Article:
As businesses brace for Ontario's minimum wage rise, another pay change has largely fallen by the wayside – and it could affect thousands of businesses.
Under the suite of proposed changes, employers will have to ensure they pay part-time, casual, temporary and seasonal workers equal hourly wages to their full-time staff.
Miller Thomson employment law
yer Elliot Saccucci says that will spell “pretty broad implications” for many companies.
For businesses with seasonal spikes in demand, the dilemma is most obvious, though other employers won't be spared, either.
“Having to pay seasonal or temporary workers an equal wage as their existing fulltime employees drastically reduces the utility of being able to bring in these types of workers, and drives up the cost,” he says.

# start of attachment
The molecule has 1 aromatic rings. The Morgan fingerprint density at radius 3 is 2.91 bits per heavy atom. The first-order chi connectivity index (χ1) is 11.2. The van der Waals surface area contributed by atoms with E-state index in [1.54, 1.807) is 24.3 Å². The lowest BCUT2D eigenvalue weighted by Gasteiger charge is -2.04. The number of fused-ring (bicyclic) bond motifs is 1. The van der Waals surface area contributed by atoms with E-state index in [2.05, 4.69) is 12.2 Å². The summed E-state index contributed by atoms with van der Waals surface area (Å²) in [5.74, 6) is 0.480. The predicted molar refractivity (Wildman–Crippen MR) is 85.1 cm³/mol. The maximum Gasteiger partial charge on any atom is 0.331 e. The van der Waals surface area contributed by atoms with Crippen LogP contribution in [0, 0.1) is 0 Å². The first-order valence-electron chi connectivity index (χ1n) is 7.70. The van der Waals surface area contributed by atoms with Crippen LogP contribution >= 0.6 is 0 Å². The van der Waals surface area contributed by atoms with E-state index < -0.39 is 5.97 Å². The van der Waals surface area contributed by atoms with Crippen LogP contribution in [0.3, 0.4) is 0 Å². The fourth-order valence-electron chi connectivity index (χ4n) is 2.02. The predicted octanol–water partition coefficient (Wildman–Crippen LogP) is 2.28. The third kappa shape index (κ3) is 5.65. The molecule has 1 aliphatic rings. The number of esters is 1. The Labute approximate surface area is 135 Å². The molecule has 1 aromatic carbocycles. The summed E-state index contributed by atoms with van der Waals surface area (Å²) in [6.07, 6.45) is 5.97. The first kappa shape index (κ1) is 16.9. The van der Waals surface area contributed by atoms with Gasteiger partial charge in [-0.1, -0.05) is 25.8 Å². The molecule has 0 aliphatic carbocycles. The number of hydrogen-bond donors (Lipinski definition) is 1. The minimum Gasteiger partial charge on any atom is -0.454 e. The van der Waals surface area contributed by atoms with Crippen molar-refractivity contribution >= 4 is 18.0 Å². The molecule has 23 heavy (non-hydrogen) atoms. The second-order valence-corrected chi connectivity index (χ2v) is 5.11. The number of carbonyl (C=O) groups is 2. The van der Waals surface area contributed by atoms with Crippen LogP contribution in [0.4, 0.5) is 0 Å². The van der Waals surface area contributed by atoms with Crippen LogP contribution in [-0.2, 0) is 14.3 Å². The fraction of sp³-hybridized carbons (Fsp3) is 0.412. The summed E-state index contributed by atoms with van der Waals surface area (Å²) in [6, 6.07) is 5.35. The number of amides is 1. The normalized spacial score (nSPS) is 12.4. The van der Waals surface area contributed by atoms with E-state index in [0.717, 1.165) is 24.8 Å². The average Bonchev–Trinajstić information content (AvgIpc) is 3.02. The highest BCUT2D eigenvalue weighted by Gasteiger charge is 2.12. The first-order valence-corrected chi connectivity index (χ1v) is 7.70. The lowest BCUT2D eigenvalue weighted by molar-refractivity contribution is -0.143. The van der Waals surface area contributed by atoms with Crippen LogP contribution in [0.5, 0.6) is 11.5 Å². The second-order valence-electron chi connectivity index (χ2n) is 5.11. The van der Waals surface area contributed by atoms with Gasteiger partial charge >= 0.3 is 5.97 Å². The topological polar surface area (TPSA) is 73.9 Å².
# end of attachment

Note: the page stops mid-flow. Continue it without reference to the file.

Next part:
“That is going to be a major concern for employers that are subject to those seasonal peaks in demand.”
HR professionals, tasked with hiring and arranging pay for those workers, will be confronted with a stark choice about who to hire, with potentially limited options in future.
However, Saccucci adds, there are a few exceptions to the proposed law.
“To the extent that you're going to pay a temporary worker or a part-time worker differently to a full-time worker, [the reason] has to be demonstrable.
“There has to be some clear seniority, meritorious reason, quantity of production reason for the difference, otherwise you need to be certain that you're paying them the same.”
While scheduling and building up inventory might be workable solutions for some affected employers, HR professionals will need to take a closer look at their existing contracts and pay rates to ensure they're following the law.
Behind the law change, Saccucci says, “is an impetus on diminishing the attractiveness of using what the government seems to think are vulnerable workers – be they temporary seasonal or temp-type agency workers, by making them subject to the same rates of pay”.
“They're trying to drive down that appeal of using those.”